Above all, clothe yourselves with love, which binds everything together in perfect harmony. (Col. 3:14)

You were taught to put away your former way of life, your old self, corrupt and deluded by its lusts, and to be renewed in the spirit of your minds, and to clothe yourselves with the new self, created according to the likeness of God in true righteousness and holiness." (Eph. 4:22-24)

Holy Phonies

Let's be honest. Most days, when we clothe ourselves with the new self, we feel like Tom Branson. We know we're playing the hypocrite. We smile our way through the work day, acting interested in the comments of our co-workers when really we just want to be left alone to hit a deadline. We look like the paragon of patience with our one-year-old, while seething inside in frustration. We write out a check for our monthly donation to the church, and we're anything but a cheerful giver: we can think of a hundred ways we need that money to balance the home budget.

We're phonies. We're play acting. We're putting on airs. We're inauthentic.

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Exactly. And this is precisely what we're supposed to do. Pretend and act like we are more holy than we really are.

This doesn't mean we shouldn't be honest when confronted by the disparity between who we are naturally and who we're trying to be. If a friend confronts us, "I can see you're really irritated with me. Give up the patience act! Tell me what you think," we can respond, "True enough. But I want to be as patient as I'm acting." If our spouse feels that an apology is not fully sincere—"I don't think you really mean it; I think you're just saying you're sorry but you don't really mean it," we can respond, "You're right. But I do want to feel fully sorry, and I'm hoping that someday I will feel it fully."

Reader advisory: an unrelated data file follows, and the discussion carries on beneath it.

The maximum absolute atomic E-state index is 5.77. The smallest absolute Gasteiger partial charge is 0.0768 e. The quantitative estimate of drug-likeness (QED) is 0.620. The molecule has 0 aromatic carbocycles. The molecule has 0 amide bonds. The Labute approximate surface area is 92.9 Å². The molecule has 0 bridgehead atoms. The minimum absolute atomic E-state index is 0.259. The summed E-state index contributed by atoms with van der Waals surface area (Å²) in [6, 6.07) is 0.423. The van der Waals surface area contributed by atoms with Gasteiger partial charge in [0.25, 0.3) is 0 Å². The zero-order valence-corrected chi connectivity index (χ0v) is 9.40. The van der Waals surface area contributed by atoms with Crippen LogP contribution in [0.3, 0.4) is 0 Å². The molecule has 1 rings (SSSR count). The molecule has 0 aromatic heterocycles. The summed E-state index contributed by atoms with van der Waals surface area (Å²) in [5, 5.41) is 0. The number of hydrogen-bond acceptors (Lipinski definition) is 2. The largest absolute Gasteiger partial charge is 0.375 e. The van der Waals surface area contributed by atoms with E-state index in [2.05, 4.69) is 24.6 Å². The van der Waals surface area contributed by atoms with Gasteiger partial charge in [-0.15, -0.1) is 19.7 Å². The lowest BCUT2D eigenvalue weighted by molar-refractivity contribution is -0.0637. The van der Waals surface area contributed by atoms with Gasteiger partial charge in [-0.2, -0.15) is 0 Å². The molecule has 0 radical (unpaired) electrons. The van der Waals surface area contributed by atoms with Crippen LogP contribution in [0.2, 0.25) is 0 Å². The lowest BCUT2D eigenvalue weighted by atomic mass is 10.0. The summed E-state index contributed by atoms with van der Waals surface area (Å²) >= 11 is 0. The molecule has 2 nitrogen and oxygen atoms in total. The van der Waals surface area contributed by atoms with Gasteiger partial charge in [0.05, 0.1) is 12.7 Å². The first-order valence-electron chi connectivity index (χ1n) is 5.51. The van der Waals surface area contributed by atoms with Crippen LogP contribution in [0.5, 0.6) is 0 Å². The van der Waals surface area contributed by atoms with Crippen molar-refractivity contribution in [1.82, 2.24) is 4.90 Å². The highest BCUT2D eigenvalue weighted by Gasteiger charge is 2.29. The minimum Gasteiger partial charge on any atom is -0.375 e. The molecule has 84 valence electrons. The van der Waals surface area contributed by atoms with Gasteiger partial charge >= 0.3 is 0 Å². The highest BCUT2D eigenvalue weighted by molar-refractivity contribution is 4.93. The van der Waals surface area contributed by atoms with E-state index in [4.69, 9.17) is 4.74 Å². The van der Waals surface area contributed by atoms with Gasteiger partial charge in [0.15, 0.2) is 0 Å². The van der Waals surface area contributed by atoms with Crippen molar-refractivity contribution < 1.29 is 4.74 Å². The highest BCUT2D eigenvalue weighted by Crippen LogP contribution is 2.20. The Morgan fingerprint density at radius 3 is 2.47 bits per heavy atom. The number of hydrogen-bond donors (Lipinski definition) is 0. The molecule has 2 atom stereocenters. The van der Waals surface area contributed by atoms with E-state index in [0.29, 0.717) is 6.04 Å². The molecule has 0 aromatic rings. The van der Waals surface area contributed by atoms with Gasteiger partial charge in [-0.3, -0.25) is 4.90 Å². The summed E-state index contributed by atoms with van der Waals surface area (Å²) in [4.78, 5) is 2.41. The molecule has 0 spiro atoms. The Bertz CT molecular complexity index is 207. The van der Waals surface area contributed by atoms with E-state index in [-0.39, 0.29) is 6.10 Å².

We often repent because our outward holy actions are not matched by an inward holy state. That gap is indeed a sign of our brokenness for which we need forgiveness. And to be sure, we're hoping against hope that increasingly our actions and emotions will match.

In the meantime, we shouldn't get all tied up in knots about it. It's part and parcel of daily Christian living, especially in the beginning. Every day we awake and decide to play act for the day; we agree to assume a role, and not a role we're naturally fitted for. It's not something for which we'd be typecast. In fact, it's a role completely out of our depth, one which we'll fail to play well. And yet we still say, "What the heck—I'm going to give it a shot."

We're not going to fool anyone, of course, least of all to those to whom we are closest. They might even find us a bit irritating and accuse us of trying to be "holier than thou."

To which we can respond, "Nope, just trying to be holier than me."

Mark Galli is editor of Christianity Today. Soulwork is a period column, and you can find other offerings here. Mark also publishes the weekly Galli Report, with musings and links that inform and delight--subscribe here.

In "SoulWork," Mark Galli brings news, Christian theology, and spiritual direction together to explore what it means to be formed spiritually in the image of Jesus Christ.
Mark Galli
Mark Galli is former editor in chief of Christianity Today and author, most recently, of Karl Barth: An Introductory Biography for Evangelicals.